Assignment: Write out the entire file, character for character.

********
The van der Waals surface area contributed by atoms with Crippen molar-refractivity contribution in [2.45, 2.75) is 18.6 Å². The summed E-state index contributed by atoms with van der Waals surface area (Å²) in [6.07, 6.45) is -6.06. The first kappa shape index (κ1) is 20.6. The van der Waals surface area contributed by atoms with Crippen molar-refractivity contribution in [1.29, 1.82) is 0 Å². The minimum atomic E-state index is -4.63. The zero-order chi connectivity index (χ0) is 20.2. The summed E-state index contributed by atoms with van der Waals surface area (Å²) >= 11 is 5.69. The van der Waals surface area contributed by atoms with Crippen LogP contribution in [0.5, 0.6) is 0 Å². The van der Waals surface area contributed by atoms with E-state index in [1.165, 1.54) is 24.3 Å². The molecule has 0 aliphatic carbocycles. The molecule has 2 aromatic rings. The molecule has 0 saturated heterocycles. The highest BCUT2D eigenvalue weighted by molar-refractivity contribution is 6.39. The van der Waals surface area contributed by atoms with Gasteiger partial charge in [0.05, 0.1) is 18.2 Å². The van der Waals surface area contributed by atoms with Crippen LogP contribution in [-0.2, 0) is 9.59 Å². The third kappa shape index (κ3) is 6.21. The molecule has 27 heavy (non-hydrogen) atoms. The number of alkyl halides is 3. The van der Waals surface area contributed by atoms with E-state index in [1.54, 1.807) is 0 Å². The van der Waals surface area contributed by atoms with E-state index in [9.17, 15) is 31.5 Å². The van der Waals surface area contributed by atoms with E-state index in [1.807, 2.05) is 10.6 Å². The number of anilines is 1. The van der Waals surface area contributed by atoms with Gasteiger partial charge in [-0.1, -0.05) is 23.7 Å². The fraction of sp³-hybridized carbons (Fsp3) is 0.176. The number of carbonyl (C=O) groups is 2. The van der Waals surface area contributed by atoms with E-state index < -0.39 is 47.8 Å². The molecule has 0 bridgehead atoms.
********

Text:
The van der Waals surface area contributed by atoms with Crippen molar-refractivity contribution in [2.45, 2.75) is 18.6 Å². The summed E-state index contributed by atoms with van der Waals surface area (Å²) in [6.07, 6.45) is -6.06. The first kappa shape index (κ1) is 20.6. The van der Waals surface area contributed by atoms with Crippen molar-refractivity contribution in [1.29, 1.82) is 0 Å². The minimum atomic E-state index is -4.63. The zero-order chi connectivity index (χ0) is 20.2. The summed E-state index contributed by atoms with van der Waals surface area (Å²) >= 11 is 5.69. The van der Waals surface area contributed by atoms with Crippen LogP contribution in [0.5, 0.6) is 0 Å². The van der Waals surface area contributed by atoms with E-state index in [1.165, 1.54) is 24.3 Å². The molecule has 0 aliphatic carbocycles. The molecule has 2 aromatic rings. The molecule has 0 saturated heterocycles. The highest BCUT2D eigenvalue weighted by molar-refractivity contribution is 6.39. The van der Waals surface area contributed by atoms with Gasteiger partial charge in [0.05, 0.1) is 18.2 Å². The van der Waals surface area contributed by atoms with Crippen LogP contribution in [-0.2, 0) is 9.59 Å². The third kappa shape index (κ3) is 6.21. The molecule has 27 heavy (non-hydrogen) atoms. The number of alkyl halides is 3. The van der Waals surface area contributed by atoms with E-state index in [1.54, 1.807) is 0 Å². The van der Waals surface area contributed by atoms with E-state index in [9.17, 15) is 31.5 Å². The van der Waals surface area contributed by atoms with E-state index in [1.807, 2.05) is 10.6 Å². The number of anilines is 1. The van der Waals surface area contributed by atoms with Gasteiger partial charge in [-0.1, -0.05) is 23.7 Å². The fraction of sp³-hybridized carbons (Fsp3) is 0.176. The number of carbonyl (C=O) groups is 2. The van der Waals surface area contributed by atoms with E-state index < -0.39 is 47.8 Å². The molecule has 0 bridgehead atoms.